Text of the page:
With supermarkets, restaurants and friends advertising the wonderful “Pancake Tuesday” we thought we would go and do a bit of research to find out what it means for different people.
The proper term for Pancake Tuesday is “Shrove Tuesday” which according to the BBC website means to obtain absolution of one’s sins by doing penance or going to confession. It gets its name from a Christian custom of preparation before lent, “a day of celebration as the last chance to feast before Lent begins.
Traditions here in the UK, and places such as Ireland and Canada have the tradition of eating pancakes. As lent is a time of abstinence and either giving things up or taking up something that is not easy for us to do , both now and in the past some Christians would not each food such as meat, eggs and dairy products. These products are of course highly perishable so pancakes were made to use up all the eggs, fat and milk in the house so as to not waste food.
In Ireland Pancake day is known as Mairt Inide, Germany Fastnacht Day and in Portuguese, Spanish and Italian speaking countries it is known as Carnival.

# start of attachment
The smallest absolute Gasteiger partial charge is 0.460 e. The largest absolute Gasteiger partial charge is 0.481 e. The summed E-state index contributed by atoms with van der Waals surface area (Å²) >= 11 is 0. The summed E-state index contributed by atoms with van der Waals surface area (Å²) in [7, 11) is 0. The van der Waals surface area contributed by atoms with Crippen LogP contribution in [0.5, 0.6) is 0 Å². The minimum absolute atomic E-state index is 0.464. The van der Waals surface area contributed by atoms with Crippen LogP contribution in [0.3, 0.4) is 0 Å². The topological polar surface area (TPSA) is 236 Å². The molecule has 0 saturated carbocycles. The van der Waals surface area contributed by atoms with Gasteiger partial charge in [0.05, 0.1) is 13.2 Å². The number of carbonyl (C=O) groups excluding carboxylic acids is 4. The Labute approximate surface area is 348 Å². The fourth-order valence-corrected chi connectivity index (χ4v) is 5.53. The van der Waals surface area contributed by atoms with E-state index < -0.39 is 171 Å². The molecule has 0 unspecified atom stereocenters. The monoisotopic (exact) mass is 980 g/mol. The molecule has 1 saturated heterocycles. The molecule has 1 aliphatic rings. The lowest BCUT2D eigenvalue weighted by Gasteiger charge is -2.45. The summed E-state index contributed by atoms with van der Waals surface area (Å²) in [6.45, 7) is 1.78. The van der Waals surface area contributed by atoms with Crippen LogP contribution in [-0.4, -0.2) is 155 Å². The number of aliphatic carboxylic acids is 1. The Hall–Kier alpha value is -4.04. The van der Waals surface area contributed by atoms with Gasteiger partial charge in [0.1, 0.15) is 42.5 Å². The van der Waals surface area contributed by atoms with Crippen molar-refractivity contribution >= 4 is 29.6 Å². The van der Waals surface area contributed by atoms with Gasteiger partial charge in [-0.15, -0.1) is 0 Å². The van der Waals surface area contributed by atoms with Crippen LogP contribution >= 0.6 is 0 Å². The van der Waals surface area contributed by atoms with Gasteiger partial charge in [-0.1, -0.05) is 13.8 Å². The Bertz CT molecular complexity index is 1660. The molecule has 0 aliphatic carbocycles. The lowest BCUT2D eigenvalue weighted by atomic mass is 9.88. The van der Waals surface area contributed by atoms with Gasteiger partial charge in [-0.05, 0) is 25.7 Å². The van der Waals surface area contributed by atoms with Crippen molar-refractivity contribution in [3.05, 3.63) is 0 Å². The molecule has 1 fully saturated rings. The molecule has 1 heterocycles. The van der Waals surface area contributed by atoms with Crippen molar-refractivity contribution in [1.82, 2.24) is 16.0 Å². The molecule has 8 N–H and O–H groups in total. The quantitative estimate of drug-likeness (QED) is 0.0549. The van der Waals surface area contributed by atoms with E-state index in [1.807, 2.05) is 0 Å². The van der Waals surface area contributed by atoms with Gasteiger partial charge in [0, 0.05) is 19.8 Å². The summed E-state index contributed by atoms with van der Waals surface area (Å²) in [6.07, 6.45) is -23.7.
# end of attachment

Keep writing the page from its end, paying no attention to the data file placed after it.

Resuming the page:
Did you know there is a Pancake race?
Apparently it all started in 1445 when a woman , who was making pancakes in preparation for Shrove Tuesday suddenly realised she was late for church and raced all the way still holding her frying pan and wearing her apron!
A basic recipe
1 cup flour
1 tsp. baking powder
1 tsp. salt
1 cup milk
- Mix the egg, flour, baking powder and salt together.
- Add the milk gradually until batter is smooth.
- Pour batter on greased hot pan to size you desire.
- Let the batter cook until tiny bubbles form around edges then flip and cook for another 1-2 minutes until cooked through.
- Thicker batter and a hotter pan make thicker pancakes.
- Thinner batter or cooler pan will allow batter to make thinner pancakes.
- Batter makes about 12 small pancakes
For 102 different pancake toppings click onto this blog and take your pick!
- Pancakes recipe for Shrove Tuesday (nurturestore.co.uk)
- Pancakes recipe for Shrove Tuesday (teacherlingo.com)